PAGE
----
How can you go exploring with people who don’t trust maps?

April and I watched Behind the Curve on Netflix last night, a documentary about flat earthers and this movement that has really sprung up in just the last 4 years. There are now thousands of people who believe that the earth is flat, and the documentary interviews some of the leaders in the movement, attends their international conference in 2017, and records some of their experiments that attempted to prove the earth was flat.

Like many conspiracy theories (and for the flat earthers, calling it a conspiracy theory isn’t pejorative—they allege that there is a conspiracy perpetuated by all governments, education institutions, and scientists), there is an overlap with other conspiracies. A large number of Flat Earthers also tend to be anti-vaxxers (people who are opposed to giving kids vaccines or getting vaccines themselves), and they tend to reject any scientific finding by anyone but themselves

One segment of the documentary was of an astrophysicist meetup and a speaker was talking about how the scientific community often does a disservice to people who believe in these conspiracies. Because the people who have bought into this are often intelligent and inquisitive, and they have the potential to be great scientists. But either through miseducation, or trauma, or something else, their very healthy skepticism has been turned into a denial of science and a belief in only what they themselves can observe and measure. And even then, as the documentary highlighted, people in these movements will often reject their own measurements if those measurements don’t support their worldview.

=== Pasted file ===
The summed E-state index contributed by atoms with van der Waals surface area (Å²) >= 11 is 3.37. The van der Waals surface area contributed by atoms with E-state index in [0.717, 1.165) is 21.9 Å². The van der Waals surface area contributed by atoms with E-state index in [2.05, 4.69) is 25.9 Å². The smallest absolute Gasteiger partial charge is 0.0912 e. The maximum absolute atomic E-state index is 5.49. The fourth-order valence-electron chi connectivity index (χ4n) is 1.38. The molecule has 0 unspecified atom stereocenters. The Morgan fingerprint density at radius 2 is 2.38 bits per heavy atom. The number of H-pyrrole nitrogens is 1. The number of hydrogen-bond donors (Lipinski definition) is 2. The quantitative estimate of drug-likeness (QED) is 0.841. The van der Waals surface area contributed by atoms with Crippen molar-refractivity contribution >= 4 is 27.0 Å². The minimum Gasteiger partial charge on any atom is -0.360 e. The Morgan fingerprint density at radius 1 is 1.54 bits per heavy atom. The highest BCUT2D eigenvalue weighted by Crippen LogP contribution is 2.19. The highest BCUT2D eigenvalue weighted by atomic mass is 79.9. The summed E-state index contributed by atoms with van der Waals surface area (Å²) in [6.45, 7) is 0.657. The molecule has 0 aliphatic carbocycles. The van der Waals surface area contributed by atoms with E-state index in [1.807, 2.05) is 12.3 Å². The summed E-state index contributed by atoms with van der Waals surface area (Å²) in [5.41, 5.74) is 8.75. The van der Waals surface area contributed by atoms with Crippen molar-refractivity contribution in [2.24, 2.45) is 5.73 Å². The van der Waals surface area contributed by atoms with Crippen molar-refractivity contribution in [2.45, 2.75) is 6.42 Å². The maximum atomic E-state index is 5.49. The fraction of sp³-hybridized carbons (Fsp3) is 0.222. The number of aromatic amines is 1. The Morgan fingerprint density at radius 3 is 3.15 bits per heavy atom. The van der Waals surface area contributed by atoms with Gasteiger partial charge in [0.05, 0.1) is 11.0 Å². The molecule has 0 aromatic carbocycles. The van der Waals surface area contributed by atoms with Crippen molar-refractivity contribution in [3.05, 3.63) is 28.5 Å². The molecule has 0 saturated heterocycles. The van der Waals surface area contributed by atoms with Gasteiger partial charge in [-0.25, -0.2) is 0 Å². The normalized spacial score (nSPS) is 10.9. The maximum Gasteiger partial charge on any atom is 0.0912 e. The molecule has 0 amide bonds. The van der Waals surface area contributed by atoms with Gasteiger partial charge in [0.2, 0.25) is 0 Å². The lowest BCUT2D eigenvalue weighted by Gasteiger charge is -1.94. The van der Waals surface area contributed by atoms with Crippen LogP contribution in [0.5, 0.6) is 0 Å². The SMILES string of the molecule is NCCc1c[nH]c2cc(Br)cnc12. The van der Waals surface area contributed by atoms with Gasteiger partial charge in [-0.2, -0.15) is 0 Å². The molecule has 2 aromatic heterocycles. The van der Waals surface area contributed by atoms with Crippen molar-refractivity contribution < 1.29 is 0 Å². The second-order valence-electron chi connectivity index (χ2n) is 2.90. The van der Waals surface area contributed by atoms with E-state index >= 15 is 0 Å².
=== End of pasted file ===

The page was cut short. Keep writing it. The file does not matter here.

That speaker at the meetup said that, rather than push flat earthers and anti-vaxxers and similar conspiracy theorists to the fringes, and just ignore them, we have to engage. But we shouldn’t engage argumentatively. Rather, we should recognize their intelligence and curiosity and say, “Let’s go explore together!” And in exploring together, the hope is that people will find the truth.

But that left me with the question: what do you do when the people with whom you want to go exploring:

  1. Don’t trust the map? They want to make their own map. But they also don’t trust cartography instruments or physics.
  2. Reject anything that doesn’t fit with their conspiracy? Everything you find (reality) that doesn’t fit will be rationalized away.

I thought that the documentary was actually very kind and generous. It didn’t mock, and the scientists interviewed were similarly gentle. They are all educators to one extent or another and want to help people understand the world better.